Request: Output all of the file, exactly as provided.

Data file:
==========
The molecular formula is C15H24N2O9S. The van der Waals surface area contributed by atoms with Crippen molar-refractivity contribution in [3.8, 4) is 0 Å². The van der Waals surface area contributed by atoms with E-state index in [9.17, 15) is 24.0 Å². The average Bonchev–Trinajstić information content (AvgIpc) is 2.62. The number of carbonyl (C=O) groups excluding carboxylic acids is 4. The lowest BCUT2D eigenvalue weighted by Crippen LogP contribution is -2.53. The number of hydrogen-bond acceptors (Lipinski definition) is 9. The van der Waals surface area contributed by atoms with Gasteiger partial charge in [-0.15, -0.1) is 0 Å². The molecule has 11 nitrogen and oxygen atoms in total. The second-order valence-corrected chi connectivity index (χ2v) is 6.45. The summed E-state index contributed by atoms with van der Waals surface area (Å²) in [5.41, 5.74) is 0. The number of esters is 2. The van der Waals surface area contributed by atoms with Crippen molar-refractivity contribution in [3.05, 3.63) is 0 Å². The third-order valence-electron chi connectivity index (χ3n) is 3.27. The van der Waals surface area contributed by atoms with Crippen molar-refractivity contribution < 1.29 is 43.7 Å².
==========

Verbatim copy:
The molecular formula is C15H24N2O9S. The van der Waals surface area contributed by atoms with Crippen molar-refractivity contribution in [3.8, 4) is 0 Å². The van der Waals surface area contributed by atoms with E-state index in [9.17, 15) is 24.0 Å². The average Bonchev–Trinajstić information content (AvgIpc) is 2.62. The number of carbonyl (C=O) groups excluding carboxylic acids is 4. The lowest BCUT2D eigenvalue weighted by Crippen LogP contribution is -2.53. The number of hydrogen-bond acceptors (Lipinski definition) is 9. The van der Waals surface area contributed by atoms with Gasteiger partial charge in [-0.15, -0.1) is 0 Å². The molecule has 11 nitrogen and oxygen atoms in total. The second-order valence-corrected chi connectivity index (χ2v) is 6.45. The summed E-state index contributed by atoms with van der Waals surface area (Å²) in [5.41, 5.74) is 0. The number of esters is 2. The van der Waals surface area contributed by atoms with Crippen molar-refractivity contribution in [3.05, 3.63) is 0 Å². The third-order valence-electron chi connectivity index (χ3n) is 3.27. The van der Waals surface area contributed by atoms with Crippen molar-refractivity contribution < 1.29 is 43.7 Å².